Turkish warplanes bombed Kurdish militant targets in northern Iraq Monday, as Ankara pressed its military operation against ISIS militants and a Syrian Kurdish militia in neighboring Syria, state media said.
Turkish air force jets launched strikes between 09:30 and 10:55 GMT against targets of the “separatist terrorist organization” in Gara in northern Iraq, Anadolu news agency said, referring to the outlawed Kurdistan Workers’ Party (PKK).
The targets were “destroyed,” Anadolu added.
The PKK is proscribed as a terrorist organization by Turkey, the European Union and the United States and its command is based in the Qandil mountains of northern Iraq.
The air strikes in northern Iraq were the first since the Syria operation began on Wednesday.
Gunfire hit Kilis
A Turkish military source, meanwhile, said Ankara responded with artillery fire after rocket and gunfire from Syria hit the Turkish border town of Kilis, some 80 km (50 miles) west of where Turkish-backed Syrian militia fighters launched an incursion last week.
It was not immediately clear who fired the rocket or opened fire from the Syrian side, the source said.
Kilis lies across from Syrian territory controlled by Kurdish militia forces but also close to an area held by ISIS militants.
A second Turkish official said three rockets had hit Kilis and that four people had been wounded.
Turkish military sources on Monday also denied the army fired at Syrian Kurdish YPG militia forces in Hasaka province, after the YPG said one of their fighters was injured by shots from Turkish forces along the border.
“It’s absolutely not true,” one of the sources told Reuters, adding that there was no operation by the Turkish military near Hasaka province.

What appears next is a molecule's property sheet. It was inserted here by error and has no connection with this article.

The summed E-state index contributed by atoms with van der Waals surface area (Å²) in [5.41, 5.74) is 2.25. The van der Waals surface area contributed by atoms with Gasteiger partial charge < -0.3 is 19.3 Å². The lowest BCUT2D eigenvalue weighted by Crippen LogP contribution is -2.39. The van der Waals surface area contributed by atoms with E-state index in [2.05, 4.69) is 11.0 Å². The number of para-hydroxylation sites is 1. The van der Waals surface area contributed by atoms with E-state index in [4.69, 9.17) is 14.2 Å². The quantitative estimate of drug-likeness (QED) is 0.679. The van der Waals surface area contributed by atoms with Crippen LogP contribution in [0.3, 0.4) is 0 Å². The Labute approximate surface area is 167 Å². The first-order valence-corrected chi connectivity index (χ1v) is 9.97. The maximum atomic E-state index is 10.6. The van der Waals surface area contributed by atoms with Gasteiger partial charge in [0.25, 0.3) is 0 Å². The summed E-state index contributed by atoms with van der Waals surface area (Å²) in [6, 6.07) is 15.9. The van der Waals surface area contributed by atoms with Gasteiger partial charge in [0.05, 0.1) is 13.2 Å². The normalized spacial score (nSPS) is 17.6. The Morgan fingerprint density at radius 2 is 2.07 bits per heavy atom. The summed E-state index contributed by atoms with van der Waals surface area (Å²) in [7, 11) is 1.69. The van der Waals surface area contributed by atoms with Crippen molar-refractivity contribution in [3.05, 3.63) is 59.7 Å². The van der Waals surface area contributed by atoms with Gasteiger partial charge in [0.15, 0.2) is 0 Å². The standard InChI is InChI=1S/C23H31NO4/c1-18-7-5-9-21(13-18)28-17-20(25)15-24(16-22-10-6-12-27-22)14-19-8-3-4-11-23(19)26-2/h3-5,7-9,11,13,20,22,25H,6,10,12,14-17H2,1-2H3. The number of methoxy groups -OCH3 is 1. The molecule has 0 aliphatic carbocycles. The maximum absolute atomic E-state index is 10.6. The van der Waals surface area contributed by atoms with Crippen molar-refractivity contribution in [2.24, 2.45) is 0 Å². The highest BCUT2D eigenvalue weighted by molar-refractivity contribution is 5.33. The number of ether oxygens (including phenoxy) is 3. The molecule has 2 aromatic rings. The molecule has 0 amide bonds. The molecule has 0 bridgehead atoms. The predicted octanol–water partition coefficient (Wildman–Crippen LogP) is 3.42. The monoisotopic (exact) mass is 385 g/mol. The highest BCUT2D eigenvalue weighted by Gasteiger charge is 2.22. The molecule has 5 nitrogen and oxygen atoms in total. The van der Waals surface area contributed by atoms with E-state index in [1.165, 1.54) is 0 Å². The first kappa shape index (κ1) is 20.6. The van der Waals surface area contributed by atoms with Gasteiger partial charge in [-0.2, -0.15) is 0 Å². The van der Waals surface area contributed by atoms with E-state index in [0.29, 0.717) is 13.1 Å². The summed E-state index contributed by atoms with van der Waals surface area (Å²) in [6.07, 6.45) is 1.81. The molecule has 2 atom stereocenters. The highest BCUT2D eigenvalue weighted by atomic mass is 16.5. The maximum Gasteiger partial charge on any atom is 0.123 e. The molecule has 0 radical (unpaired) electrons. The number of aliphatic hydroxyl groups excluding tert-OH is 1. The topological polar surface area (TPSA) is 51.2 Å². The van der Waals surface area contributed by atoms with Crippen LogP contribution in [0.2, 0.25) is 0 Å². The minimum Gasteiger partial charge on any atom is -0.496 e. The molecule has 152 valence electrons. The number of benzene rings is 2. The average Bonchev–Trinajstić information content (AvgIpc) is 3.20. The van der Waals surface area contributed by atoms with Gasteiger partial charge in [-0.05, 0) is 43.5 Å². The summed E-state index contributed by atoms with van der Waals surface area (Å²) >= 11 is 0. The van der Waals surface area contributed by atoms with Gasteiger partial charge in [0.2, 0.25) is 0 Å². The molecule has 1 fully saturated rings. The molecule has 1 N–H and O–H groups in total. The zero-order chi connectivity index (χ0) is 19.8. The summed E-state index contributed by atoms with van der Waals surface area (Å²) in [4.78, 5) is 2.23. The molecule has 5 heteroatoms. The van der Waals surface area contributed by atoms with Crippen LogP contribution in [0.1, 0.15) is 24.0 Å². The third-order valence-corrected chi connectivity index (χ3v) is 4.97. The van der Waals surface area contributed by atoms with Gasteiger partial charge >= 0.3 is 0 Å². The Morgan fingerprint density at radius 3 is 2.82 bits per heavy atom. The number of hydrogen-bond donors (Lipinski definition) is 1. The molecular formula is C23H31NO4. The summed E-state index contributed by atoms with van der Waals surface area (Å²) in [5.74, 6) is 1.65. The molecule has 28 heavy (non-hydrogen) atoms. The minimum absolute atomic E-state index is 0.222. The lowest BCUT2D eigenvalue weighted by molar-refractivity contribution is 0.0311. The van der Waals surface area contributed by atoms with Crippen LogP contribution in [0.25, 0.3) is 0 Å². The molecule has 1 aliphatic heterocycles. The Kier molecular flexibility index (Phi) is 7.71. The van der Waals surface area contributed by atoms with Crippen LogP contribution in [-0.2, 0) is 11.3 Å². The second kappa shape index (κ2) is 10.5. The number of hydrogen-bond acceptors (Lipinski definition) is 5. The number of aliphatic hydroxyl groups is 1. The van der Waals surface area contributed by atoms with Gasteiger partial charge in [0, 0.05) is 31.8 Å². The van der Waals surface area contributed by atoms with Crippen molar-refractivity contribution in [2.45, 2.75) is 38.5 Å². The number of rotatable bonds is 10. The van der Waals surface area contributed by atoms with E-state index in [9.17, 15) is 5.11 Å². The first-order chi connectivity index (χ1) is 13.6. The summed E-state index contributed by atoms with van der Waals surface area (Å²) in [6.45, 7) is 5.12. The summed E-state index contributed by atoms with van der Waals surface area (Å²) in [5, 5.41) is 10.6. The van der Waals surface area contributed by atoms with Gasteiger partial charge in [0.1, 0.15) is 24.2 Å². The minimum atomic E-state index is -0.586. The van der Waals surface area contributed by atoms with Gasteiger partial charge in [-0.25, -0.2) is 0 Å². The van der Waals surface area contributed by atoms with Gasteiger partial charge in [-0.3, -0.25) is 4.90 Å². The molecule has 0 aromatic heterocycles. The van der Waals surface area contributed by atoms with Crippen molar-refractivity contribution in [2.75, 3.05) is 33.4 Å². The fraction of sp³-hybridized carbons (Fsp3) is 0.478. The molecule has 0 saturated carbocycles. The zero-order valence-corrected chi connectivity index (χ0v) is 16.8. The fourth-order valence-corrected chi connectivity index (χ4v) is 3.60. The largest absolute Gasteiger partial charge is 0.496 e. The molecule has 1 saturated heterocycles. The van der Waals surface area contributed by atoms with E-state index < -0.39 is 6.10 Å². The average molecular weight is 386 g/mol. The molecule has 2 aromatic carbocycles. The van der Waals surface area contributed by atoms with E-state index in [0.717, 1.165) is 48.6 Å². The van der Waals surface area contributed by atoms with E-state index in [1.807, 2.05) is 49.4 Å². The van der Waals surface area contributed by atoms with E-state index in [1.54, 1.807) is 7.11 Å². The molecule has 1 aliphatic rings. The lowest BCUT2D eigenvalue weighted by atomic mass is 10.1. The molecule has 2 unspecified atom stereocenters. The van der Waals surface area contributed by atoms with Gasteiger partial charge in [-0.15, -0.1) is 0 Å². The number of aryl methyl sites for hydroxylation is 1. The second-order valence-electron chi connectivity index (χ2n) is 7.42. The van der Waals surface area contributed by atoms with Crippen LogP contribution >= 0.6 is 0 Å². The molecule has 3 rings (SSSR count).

Meanwhile, Turkey’s foreign minister on Monday ordered predominantly Kurdish Syrian militia forces to withdraw east of the Euphrates River “immediately” or face more strikes by Turkish forces that crossed the border last week.
Foreign Minister Mevlut Cavusoglu’s comments came as Syrian opposition groups reported that Turkish-backed Syrian militias have captured more towns and villages in northern Syria as part of the operation named “Euphrates Shield,” now in its sixth day.
Turkish tanks rolled across the border last week to help Syrian opposition fighters seize the town of Jarablus from ISIS, a move that was also aimed at deterring further advances by Kurdish-led militia forces.
Both Turkey and the United States have ordered the main Kurdish fighting force, the Kurdish People’s Protection Units, or YPG, to withdraw to the east bank of the Euphrates.
“The YPG has to immediately cross east of the Euphrates River as they promised the United States and as they announced they would,” Cavusoglu said. “If they don't they will be a target.”